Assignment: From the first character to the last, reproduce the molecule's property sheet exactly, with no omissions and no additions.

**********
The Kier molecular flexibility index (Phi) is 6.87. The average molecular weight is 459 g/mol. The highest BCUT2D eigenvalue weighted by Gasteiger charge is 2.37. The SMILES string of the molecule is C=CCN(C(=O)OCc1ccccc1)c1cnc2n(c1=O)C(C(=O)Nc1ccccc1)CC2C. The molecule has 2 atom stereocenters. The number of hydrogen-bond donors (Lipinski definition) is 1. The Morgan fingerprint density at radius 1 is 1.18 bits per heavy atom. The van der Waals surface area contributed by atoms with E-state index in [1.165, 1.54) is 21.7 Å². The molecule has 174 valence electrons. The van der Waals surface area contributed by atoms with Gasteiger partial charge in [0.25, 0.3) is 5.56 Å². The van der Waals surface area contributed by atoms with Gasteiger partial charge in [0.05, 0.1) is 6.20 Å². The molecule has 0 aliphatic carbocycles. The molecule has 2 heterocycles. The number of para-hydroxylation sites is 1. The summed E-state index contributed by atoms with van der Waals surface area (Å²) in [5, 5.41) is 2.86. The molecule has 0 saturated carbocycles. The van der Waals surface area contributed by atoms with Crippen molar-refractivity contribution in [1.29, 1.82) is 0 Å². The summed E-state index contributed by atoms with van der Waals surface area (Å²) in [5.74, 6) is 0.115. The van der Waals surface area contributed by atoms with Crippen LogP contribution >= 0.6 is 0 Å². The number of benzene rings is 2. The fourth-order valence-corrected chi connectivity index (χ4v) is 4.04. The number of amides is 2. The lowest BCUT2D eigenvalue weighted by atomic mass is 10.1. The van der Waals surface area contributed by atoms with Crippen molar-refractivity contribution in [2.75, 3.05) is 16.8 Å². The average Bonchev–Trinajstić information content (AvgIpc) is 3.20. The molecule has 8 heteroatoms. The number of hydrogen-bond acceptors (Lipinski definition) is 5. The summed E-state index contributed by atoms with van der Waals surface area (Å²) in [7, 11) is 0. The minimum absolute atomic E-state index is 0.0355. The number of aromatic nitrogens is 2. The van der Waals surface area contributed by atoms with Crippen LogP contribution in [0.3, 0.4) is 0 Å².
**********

The Kier molecular flexibility index (Phi) is 6.87. The average molecular weight is 459 g/mol. The highest BCUT2D eigenvalue weighted by Gasteiger charge is 2.37. The SMILES string of the molecule is C=CCN(C(=O)OCc1ccccc1)c1cnc2n(c1=O)C(C(=O)Nc1ccccc1)CC2C. The molecule has 2 atom stereocenters. The number of hydrogen-bond donors (Lipinski definition) is 1. The Morgan fingerprint density at radius 1 is 1.18 bits per heavy atom. The van der Waals surface area contributed by atoms with E-state index in [1.165, 1.54) is 21.7 Å². The molecule has 174 valence electrons. The van der Waals surface area contributed by atoms with Gasteiger partial charge in [0.25, 0.3) is 5.56 Å². The van der Waals surface area contributed by atoms with Gasteiger partial charge in [0.05, 0.1) is 6.20 Å². The molecule has 0 aliphatic carbocycles. The molecule has 2 heterocycles. The number of para-hydroxylation sites is 1. The summed E-state index contributed by atoms with van der Waals surface area (Å²) in [5, 5.41) is 2.86. The molecule has 0 saturated carbocycles. The van der Waals surface area contributed by atoms with Crippen molar-refractivity contribution in [1.29, 1.82) is 0 Å². The summed E-state index contributed by atoms with van der Waals surface area (Å²) in [5.74, 6) is 0.115. The van der Waals surface area contributed by atoms with Crippen LogP contribution >= 0.6 is 0 Å². The number of benzene rings is 2. The fourth-order valence-corrected chi connectivity index (χ4v) is 4.04. The number of amides is 2. The lowest BCUT2D eigenvalue weighted by atomic mass is 10.1. The van der Waals surface area contributed by atoms with Crippen molar-refractivity contribution in [2.75, 3.05) is 16.8 Å². The average Bonchev–Trinajstić information content (AvgIpc) is 3.20. The molecule has 8 heteroatoms. The number of hydrogen-bond acceptors (Lipinski definition) is 5. The summed E-state index contributed by atoms with van der Waals surface area (Å²) in [7, 11) is 0. The minimum absolute atomic E-state index is 0.0355. The number of aromatic nitrogens is 2. The van der Waals surface area contributed by atoms with Crippen LogP contribution in [0.3, 0.4) is 0 Å².